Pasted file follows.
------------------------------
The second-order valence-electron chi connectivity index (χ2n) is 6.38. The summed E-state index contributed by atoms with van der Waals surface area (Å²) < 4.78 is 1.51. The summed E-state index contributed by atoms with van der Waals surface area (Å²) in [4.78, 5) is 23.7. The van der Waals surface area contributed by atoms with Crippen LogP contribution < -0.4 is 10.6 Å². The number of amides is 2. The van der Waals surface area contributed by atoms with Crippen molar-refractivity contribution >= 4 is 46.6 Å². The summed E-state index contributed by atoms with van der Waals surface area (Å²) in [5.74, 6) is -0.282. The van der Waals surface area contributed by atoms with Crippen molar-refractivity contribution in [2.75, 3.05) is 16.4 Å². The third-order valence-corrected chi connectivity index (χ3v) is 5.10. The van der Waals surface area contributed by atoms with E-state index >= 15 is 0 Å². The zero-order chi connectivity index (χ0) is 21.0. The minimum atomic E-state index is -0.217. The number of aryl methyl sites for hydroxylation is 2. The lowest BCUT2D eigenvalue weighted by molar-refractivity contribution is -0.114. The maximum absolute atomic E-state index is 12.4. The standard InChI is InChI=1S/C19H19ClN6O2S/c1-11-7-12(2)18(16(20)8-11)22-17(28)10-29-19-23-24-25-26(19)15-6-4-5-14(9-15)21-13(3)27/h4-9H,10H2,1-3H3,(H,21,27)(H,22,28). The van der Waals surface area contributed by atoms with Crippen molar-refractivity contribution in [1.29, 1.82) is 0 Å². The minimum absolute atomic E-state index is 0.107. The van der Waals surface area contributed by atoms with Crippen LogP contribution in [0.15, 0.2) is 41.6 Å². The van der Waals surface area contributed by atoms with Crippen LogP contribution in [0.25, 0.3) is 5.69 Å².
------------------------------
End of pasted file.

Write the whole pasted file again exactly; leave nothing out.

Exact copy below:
The second-order valence-electron chi connectivity index (χ2n) is 6.38. The summed E-state index contributed by atoms with van der Waals surface area (Å²) < 4.78 is 1.51. The summed E-state index contributed by atoms with van der Waals surface area (Å²) in [4.78, 5) is 23.7. The van der Waals surface area contributed by atoms with Crippen LogP contribution < -0.4 is 10.6 Å². The number of amides is 2. The van der Waals surface area contributed by atoms with Crippen molar-refractivity contribution >= 4 is 46.6 Å². The summed E-state index contributed by atoms with van der Waals surface area (Å²) in [5.74, 6) is -0.282. The van der Waals surface area contributed by atoms with Crippen molar-refractivity contribution in [2.75, 3.05) is 16.4 Å². The third-order valence-corrected chi connectivity index (χ3v) is 5.10. The van der Waals surface area contributed by atoms with E-state index >= 15 is 0 Å². The zero-order chi connectivity index (χ0) is 21.0. The minimum atomic E-state index is -0.217. The number of aryl methyl sites for hydroxylation is 2. The lowest BCUT2D eigenvalue weighted by molar-refractivity contribution is -0.114. The maximum absolute atomic E-state index is 12.4. The standard InChI is InChI=1S/C19H19ClN6O2S/c1-11-7-12(2)18(16(20)8-11)22-17(28)10-29-19-23-24-25-26(19)15-6-4-5-14(9-15)21-13(3)27/h4-9H,10H2,1-3H3,(H,21,27)(H,22,28). The van der Waals surface area contributed by atoms with Crippen molar-refractivity contribution in [1.29, 1.82) is 0 Å². The minimum absolute atomic E-state index is 0.107. The van der Waals surface area contributed by atoms with Crippen LogP contribution in [0.15, 0.2) is 41.6 Å². The van der Waals surface area contributed by atoms with Crippen LogP contribution in [0.25, 0.3) is 5.69 Å².